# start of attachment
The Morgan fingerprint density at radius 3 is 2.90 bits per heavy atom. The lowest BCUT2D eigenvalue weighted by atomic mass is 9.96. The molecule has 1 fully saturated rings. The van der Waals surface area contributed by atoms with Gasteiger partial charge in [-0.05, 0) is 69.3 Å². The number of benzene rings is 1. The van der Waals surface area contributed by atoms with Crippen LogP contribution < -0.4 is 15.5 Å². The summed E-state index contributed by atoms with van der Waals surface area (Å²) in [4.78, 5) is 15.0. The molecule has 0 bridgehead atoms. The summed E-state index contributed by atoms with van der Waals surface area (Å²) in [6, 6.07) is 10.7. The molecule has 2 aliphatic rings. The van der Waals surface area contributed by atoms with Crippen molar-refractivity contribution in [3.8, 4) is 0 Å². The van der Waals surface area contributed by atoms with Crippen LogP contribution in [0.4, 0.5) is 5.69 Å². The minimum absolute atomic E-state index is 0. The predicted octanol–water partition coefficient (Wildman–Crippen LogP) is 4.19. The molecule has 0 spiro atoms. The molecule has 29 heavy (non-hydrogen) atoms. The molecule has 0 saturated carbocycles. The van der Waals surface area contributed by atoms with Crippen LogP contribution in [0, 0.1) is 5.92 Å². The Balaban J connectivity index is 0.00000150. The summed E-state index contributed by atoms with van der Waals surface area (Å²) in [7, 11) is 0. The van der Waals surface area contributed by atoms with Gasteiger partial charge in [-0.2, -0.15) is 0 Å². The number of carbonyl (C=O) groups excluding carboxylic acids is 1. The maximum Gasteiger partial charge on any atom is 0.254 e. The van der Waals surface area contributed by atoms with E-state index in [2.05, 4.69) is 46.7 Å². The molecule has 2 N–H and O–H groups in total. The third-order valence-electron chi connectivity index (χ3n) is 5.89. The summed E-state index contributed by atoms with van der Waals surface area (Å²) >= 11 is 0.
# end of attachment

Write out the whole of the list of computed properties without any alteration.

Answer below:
The Morgan fingerprint density at radius 3 is 2.90 bits per heavy atom. The lowest BCUT2D eigenvalue weighted by atomic mass is 9.96. The molecule has 1 fully saturated rings. The van der Waals surface area contributed by atoms with Gasteiger partial charge in [-0.05, 0) is 69.3 Å². The number of benzene rings is 1. The van der Waals surface area contributed by atoms with Crippen LogP contribution < -0.4 is 15.5 Å². The summed E-state index contributed by atoms with van der Waals surface area (Å²) in [4.78, 5) is 15.0. The molecule has 0 bridgehead atoms. The summed E-state index contributed by atoms with van der Waals surface area (Å²) in [6, 6.07) is 10.7. The molecule has 2 aliphatic rings. The van der Waals surface area contributed by atoms with Crippen molar-refractivity contribution in [3.8, 4) is 0 Å². The van der Waals surface area contributed by atoms with Crippen LogP contribution in [0.4, 0.5) is 5.69 Å². The minimum absolute atomic E-state index is 0. The predicted octanol–water partition coefficient (Wildman–Crippen LogP) is 4.19. The molecule has 0 spiro atoms. The molecule has 29 heavy (non-hydrogen) atoms. The molecule has 0 saturated carbocycles. The van der Waals surface area contributed by atoms with Crippen LogP contribution in [0, 0.1) is 5.92 Å². The Balaban J connectivity index is 0.00000150. The summed E-state index contributed by atoms with van der Waals surface area (Å²) in [7, 11) is 0. The van der Waals surface area contributed by atoms with Gasteiger partial charge in [-0.2, -0.15) is 0 Å². The number of carbonyl (C=O) groups excluding carboxylic acids is 1. The maximum Gasteiger partial charge on any atom is 0.254 e. The van der Waals surface area contributed by atoms with E-state index in [2.05, 4.69) is 46.7 Å². The molecule has 2 N–H and O–H groups in total. The third-order valence-electron chi connectivity index (χ3n) is 5.89. The summed E-state index contributed by atoms with van der Waals surface area (Å²) >= 11 is 0.